Not all missionaries are young.  After retirement, many Mormons go on missions.  They may have served missions when they were young, or they may not have.  What unites them is the desire to serve, whether they’ve served in the “mission field” before or not.  These late-life missionaries are called, as a group, senior missionaries.

Senior Mormon MissionaryLike the more common and better-known young Mormon missionary, the senior missionary goes with a companion.  Unlike the young missionary, however, the senior missionary’s companion is usually his spouse.  Sometimes older women choose to serve with a female friend. (Young missionaries must be unmarried.)  This doesn’t mean that the single, widowed, or divorced senior can’t serve a mission – merely that going as a married couple is most common.

Senior missions tend to be more varied than the missions of younger missionaries.  Although senior missionaries can fulfill proselyting missions (where, like younger missionaries, they preach the gospel to whomever will listen), they have a few other options.  They can perform part-time, local missions, acting as volunteers for LDS Church humanitarian projects.  Likewise, they may staff genealogy libraries or the visitors’ centers of Mormon temples.

They may, again, also go on full-time missions, including the proselyting missions associated with young missionaries, but there are other types of full time missions they can undertake, particularly if they have unique skills – such as medical expertise or expert knowledge of a foreign language.  They may go on humanitarian missions.  These missions can involve such essential tasks as medical assistance for a community, or helping that community acquire food and clean water.  They may also serve leadership missions to train local members in how to be better LDS Church leaders, especially in areas where the Mormon Church is still very new.

Like young missionaries, senior missionaries will spend time at a Missionary Training Center. Also like young missionaries, they serve within a particular mission under a Mission President.  However, they might also report to someone who oversees their particular field of labor. For example, a senior couple serving a humanitarian mission will also work with the Mormon Church’s large humanitarian program.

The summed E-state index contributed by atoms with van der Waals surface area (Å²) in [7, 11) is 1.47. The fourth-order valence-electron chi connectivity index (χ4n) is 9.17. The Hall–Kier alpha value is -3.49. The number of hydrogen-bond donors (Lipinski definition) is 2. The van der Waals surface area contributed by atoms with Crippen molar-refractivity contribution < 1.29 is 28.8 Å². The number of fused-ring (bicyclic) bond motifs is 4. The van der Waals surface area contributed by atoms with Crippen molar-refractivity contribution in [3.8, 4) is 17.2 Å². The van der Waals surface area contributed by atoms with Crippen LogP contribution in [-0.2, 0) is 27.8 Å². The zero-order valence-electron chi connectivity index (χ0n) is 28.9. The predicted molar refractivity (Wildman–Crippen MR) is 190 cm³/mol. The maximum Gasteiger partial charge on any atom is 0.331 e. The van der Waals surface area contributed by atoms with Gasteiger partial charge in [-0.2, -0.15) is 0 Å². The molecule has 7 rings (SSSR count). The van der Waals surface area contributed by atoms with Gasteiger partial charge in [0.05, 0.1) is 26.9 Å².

Senior Mormon missionaries share another similarity with the young ones – they must pay their own way.  Many seniors save up for years to go.  If financially unable to put together enough money to go, or physically unable to make a journey (and accomplish the mission afterward), the senior is encouraged to seek out more local opportunities for service.  This much is common across all people and all cultures – service brings happiness and is pleasing to the Lord.

In fact, many senior missionaries who can go on a mission are so enthusiastic about the experience that they serve multiple missions, which the LDS Church allows them to do.  Although separation from their children and grandchildren is difficult, and they make the most of family time in between missions, many Mormon couples serve more than one mission.

Senior missionaries are often allowed to choose what type of mission to go on and even where.  They are always needed and always encouraged to go, to bring their years of expertise and faith into the mission field.

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